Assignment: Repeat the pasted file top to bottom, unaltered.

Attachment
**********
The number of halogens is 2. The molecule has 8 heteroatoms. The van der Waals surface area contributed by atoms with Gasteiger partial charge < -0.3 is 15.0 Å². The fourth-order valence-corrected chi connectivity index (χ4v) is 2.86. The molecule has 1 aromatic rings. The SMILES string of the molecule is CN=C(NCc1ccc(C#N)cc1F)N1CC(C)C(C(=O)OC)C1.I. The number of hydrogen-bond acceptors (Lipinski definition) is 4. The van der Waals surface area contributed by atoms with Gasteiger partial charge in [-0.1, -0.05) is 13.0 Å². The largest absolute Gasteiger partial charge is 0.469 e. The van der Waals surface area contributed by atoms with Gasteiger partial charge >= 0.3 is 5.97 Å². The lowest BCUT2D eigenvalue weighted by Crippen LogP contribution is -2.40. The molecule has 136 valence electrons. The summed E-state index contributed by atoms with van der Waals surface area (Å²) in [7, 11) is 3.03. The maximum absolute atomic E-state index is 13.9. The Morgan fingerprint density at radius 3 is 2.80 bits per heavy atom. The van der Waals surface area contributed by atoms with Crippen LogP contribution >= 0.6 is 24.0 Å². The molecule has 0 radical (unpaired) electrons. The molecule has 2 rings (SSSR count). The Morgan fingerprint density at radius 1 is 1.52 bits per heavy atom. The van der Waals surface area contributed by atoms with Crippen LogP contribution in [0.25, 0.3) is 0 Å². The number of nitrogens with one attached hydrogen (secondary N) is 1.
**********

The number of halogens is 2. The molecule has 8 heteroatoms. The van der Waals surface area contributed by atoms with Gasteiger partial charge < -0.3 is 15.0 Å². The fourth-order valence-corrected chi connectivity index (χ4v) is 2.86. The molecule has 1 aromatic rings. The SMILES string of the molecule is CN=C(NCc1ccc(C#N)cc1F)N1CC(C)C(C(=O)OC)C1.I. The number of hydrogen-bond acceptors (Lipinski definition) is 4. The van der Waals surface area contributed by atoms with Gasteiger partial charge in [-0.1, -0.05) is 13.0 Å². The largest absolute Gasteiger partial charge is 0.469 e. The van der Waals surface area contributed by atoms with Gasteiger partial charge >= 0.3 is 5.97 Å². The lowest BCUT2D eigenvalue weighted by Crippen LogP contribution is -2.40. The molecule has 136 valence electrons. The summed E-state index contributed by atoms with van der Waals surface area (Å²) in [7, 11) is 3.03. The maximum absolute atomic E-state index is 13.9. The Morgan fingerprint density at radius 3 is 2.80 bits per heavy atom. The van der Waals surface area contributed by atoms with Crippen LogP contribution >= 0.6 is 24.0 Å². The molecule has 0 radical (unpaired) electrons. The molecule has 2 rings (SSSR count). The Morgan fingerprint density at radius 1 is 1.52 bits per heavy atom. The van der Waals surface area contributed by atoms with Crippen LogP contribution in [0.25, 0.3) is 0 Å². The number of nitrogens with one attached hydrogen (secondary N) is 1.